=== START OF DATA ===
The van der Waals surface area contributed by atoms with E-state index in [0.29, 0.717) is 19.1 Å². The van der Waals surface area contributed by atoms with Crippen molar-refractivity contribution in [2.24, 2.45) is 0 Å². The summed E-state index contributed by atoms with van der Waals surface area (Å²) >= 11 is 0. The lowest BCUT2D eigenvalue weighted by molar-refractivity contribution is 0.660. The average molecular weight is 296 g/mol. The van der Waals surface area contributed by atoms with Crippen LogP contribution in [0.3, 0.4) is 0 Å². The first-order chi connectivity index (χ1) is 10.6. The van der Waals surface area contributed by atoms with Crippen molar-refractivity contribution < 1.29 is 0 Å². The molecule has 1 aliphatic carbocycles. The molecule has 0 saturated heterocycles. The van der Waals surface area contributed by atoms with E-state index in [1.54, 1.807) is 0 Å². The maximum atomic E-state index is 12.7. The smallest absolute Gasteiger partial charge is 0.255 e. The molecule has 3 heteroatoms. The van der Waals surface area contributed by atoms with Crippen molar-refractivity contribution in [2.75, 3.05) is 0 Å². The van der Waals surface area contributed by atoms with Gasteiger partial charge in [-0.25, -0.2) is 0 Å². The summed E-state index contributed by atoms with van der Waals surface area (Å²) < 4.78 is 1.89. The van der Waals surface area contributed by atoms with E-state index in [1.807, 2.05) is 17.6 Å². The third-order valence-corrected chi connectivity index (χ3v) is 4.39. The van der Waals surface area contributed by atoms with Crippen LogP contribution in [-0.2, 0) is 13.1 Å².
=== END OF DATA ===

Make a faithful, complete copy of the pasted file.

The van der Waals surface area contributed by atoms with E-state index in [0.29, 0.717) is 19.1 Å². The van der Waals surface area contributed by atoms with Crippen molar-refractivity contribution in [2.24, 2.45) is 0 Å². The summed E-state index contributed by atoms with van der Waals surface area (Å²) >= 11 is 0. The lowest BCUT2D eigenvalue weighted by molar-refractivity contribution is 0.660. The average molecular weight is 296 g/mol. The van der Waals surface area contributed by atoms with Crippen LogP contribution in [0.3, 0.4) is 0 Å². The first-order chi connectivity index (χ1) is 10.6. The van der Waals surface area contributed by atoms with Crippen molar-refractivity contribution < 1.29 is 0 Å². The molecule has 1 aliphatic carbocycles. The molecule has 0 saturated heterocycles. The van der Waals surface area contributed by atoms with E-state index in [1.54, 1.807) is 0 Å². The maximum atomic E-state index is 12.7. The smallest absolute Gasteiger partial charge is 0.255 e. The molecule has 3 heteroatoms. The van der Waals surface area contributed by atoms with Crippen molar-refractivity contribution in [2.75, 3.05) is 0 Å². The van der Waals surface area contributed by atoms with Gasteiger partial charge in [-0.25, -0.2) is 0 Å². The summed E-state index contributed by atoms with van der Waals surface area (Å²) < 4.78 is 1.89. The van der Waals surface area contributed by atoms with E-state index in [1.807, 2.05) is 17.6 Å². The third-order valence-corrected chi connectivity index (χ3v) is 4.39. The van der Waals surface area contributed by atoms with Crippen LogP contribution in [-0.2, 0) is 13.1 Å².